Logitech intends to provide cheap solutions for spreading music around the home, listening to it on high-quality speakers, and managing it in a convenient and intuitive manner.
While Logitech has benefited from occasional acquisitions, the company has also continued to develop and grow in its core business. In cordless devices have been maybe Logitech’s most important development area in the last decade. More than 100 million cordless mice and keyboards have been sold by Logitech, giving people the flexibility to live their digital lives wherever and whenever they want, without the constraints of cables. With the debut of the Logitech Wireless Desktop, a combination of a cordless mouse and a cordless keyboard, the business launched a new product category in 1998.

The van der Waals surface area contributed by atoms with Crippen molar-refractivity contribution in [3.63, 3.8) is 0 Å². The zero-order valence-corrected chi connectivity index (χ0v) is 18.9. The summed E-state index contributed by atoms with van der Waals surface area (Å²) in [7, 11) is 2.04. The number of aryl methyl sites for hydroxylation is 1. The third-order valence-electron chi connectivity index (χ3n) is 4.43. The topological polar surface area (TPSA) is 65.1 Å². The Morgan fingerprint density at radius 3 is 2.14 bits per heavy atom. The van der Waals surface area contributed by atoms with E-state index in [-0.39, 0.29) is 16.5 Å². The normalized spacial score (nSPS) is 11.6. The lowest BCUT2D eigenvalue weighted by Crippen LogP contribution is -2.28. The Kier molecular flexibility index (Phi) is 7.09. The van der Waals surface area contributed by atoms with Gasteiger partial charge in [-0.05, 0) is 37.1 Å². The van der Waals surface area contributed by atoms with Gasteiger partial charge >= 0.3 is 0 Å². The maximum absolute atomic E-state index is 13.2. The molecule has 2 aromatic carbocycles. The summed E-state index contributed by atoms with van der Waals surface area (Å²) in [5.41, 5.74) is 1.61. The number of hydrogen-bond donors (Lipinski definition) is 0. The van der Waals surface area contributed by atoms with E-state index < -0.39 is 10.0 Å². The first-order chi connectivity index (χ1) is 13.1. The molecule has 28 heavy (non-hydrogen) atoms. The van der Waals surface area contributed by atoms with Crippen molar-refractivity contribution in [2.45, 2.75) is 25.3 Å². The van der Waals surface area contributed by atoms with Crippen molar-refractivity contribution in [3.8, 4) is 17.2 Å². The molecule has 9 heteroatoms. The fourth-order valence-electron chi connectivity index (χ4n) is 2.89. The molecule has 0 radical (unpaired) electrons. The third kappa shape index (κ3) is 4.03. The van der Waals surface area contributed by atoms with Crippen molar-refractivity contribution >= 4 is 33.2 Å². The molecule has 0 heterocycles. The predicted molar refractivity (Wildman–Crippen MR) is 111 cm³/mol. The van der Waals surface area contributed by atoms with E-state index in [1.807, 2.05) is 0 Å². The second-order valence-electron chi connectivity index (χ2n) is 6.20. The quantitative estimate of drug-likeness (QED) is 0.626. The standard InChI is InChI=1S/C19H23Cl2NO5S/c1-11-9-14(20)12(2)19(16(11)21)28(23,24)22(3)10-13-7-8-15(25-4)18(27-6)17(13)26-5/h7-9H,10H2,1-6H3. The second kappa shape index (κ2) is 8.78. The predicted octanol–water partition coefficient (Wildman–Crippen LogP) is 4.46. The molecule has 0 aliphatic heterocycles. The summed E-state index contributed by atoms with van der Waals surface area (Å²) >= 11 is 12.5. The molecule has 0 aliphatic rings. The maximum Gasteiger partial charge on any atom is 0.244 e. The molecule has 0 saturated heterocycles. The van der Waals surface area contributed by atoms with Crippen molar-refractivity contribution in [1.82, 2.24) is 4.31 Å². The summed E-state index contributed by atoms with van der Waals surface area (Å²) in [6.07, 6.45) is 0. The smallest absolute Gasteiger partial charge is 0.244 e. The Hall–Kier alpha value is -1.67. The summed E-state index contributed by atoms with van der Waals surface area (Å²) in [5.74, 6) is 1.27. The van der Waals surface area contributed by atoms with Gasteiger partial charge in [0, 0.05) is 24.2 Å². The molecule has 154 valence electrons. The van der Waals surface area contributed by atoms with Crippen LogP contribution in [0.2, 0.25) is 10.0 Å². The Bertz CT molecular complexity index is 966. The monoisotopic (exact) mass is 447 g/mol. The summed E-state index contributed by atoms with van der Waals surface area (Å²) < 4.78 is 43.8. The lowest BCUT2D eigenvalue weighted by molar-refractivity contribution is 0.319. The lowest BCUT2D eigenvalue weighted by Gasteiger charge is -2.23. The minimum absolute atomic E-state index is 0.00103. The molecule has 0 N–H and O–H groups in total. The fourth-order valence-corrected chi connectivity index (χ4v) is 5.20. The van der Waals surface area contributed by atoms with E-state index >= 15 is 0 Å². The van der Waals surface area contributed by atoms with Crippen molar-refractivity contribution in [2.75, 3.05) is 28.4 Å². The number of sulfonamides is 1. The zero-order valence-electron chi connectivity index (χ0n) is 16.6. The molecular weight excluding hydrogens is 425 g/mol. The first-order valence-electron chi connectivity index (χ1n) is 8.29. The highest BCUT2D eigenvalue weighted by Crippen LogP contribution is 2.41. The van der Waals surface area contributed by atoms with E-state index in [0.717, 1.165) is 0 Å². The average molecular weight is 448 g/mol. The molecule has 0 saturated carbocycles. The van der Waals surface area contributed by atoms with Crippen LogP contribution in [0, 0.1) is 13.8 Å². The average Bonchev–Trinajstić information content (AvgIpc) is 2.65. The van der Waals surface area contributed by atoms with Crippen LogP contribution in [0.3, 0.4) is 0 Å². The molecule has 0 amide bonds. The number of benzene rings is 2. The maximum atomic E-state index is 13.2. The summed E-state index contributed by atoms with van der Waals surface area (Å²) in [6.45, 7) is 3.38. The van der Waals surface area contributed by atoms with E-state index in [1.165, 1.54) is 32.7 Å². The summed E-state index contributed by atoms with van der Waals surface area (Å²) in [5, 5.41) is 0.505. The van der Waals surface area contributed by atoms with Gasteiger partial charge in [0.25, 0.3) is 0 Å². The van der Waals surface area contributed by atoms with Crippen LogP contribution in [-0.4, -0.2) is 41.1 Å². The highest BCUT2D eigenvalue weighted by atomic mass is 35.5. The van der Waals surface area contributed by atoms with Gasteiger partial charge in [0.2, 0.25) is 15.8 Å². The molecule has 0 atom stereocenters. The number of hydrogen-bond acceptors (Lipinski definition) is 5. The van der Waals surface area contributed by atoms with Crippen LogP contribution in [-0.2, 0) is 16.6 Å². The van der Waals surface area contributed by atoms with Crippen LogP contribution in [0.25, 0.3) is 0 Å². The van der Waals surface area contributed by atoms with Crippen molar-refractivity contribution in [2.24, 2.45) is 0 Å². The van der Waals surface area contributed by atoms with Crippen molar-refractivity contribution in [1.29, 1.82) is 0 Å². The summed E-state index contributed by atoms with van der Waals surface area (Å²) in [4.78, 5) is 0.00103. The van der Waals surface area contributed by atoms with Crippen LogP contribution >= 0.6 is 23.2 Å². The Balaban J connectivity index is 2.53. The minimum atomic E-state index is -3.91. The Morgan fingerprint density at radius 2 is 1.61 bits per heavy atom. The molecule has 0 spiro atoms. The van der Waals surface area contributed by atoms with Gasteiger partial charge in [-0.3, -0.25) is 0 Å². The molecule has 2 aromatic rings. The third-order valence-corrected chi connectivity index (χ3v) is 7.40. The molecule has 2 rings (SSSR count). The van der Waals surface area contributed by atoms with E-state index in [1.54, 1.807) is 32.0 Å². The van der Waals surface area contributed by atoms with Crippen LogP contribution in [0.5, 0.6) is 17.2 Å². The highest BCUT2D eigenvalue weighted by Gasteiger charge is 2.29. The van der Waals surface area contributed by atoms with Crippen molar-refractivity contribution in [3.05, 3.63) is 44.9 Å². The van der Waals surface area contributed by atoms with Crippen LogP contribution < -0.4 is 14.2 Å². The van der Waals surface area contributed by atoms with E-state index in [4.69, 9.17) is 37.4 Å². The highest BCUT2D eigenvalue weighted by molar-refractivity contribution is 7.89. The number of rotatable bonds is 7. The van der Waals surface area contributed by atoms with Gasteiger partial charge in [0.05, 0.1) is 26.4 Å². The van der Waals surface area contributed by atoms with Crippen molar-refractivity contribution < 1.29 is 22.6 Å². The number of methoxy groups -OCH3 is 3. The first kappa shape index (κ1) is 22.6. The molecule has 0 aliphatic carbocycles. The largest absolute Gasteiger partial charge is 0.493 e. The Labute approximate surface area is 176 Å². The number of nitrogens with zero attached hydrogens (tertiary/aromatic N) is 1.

The Logitech conductor Presenter, the industry’s initial retail inform device Bluetooth wireless technology, was debuted in 2001. In 2003, Logitech established itself as a market leader by releasing solutions that turn a PC into a Bluetooth control center, allowing users to wirelessly exchange data between the PC and Bluetooth devices such as PDAs, mobile phones, and printers.
All of these cutting-edge Bluetooth devices include a USB wireless receiver that also serves as a Bluetooth wireless hub. In 2003, Logitech released the Logitech Mobile Bluetooth Headset, the first of several Bluetooth-enabled mobile headsets.